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French soldiers to patrol streets during next 'yellow vest' protest

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French soldiers to patrol streets during next 'yellow vest' protest
Soldiers will be deployed to guard public buildings, allowing police to focus their resources on protests. Photo: AFP
08:39 CET+01:00
French soldiers will be on duty on Saturday for the next "yellow vest" protest in order to free up police officers to concentrate on crowd control.

The troops will be deployed on Saturday to help guard public buildings, allowing police to focus on dealing with "yellow vest" demonstrators in case of renewed violence in Paris and other cities, the government said on Wednesday.

The troops will be redeployed from the "Sentinelle" anti-terror operation, which patrols streets and protects airports, train stations, places of worship  and other sites, government spokesman Benjamin Griveaux told reporters.

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(Police have also been given new high tech crime fighting tools to deal with any possible trouble a protests. Photo: AFP)

This will allow police forces to "concentrate on crowd control, along with maintaining law and order," he said. 

It was announced separately that Prime Minister Edouard Philippe had decided to put off a planned overseas trip to French Guiana at the weekend to be on hand at home.

"Given the special situation concerning public order, the premier decided to postpone his visit," his office said.

Last Saturday, more than 5,000 police officers failed to stop hundreds of violent protesters from rampaging along the Champs-Elysees, burning and  looting over 100 businesses in a rampage that lasted more than seven hours.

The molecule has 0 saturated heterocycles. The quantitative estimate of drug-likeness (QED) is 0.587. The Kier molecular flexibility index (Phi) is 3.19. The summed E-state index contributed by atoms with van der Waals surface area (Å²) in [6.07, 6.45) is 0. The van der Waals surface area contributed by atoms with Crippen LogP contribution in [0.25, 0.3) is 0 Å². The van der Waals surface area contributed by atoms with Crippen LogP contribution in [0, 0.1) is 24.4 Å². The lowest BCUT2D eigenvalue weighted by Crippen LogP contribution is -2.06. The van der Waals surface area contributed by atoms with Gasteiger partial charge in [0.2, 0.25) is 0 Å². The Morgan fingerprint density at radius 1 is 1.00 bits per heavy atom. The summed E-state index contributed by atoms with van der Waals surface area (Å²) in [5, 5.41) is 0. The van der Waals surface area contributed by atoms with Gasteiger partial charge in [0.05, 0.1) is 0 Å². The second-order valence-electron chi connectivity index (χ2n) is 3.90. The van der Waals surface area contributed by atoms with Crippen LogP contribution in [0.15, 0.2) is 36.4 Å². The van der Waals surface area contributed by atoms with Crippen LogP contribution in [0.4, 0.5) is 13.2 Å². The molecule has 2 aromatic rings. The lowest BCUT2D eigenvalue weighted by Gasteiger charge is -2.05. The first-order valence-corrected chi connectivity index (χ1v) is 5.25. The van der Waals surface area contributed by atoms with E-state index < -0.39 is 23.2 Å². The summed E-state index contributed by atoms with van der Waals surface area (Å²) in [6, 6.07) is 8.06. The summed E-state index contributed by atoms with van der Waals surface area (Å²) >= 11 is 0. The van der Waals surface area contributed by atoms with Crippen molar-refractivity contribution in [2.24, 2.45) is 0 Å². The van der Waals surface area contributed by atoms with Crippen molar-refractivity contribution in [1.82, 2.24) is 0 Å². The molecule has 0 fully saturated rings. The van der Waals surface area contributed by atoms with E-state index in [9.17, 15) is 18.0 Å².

After the rioting, the government sacked Paris police chief Michel Delpuech.

Two other top police officials, including one of Delpuech's aides, will also be removed from their positions, government sources told AFP.

The deployment of troops is intended to allow riot police to engage more aggressively with the far-left and far-right groups as well as anarchists who have been blamed for much of the violence.

But some police unions have warned that maintaining law and order was not the role of a soldier.

"I'm worried about how they'll respond in case of attack," said Philippe Capon of the Unsa-Police union.

Troops were originally deployed on the streets in January 2015 after the massacre at the Charlie Hebdo magazine, and their patrols have become a regular sight in Paris and other cities.

The government has also announced plans to outlaw protests along the famed Champs-Elysees and other key areas if hooligans once again infiltrate the "yellow vest" demonstrations, which have taken place every Saturday since mid-November.

 
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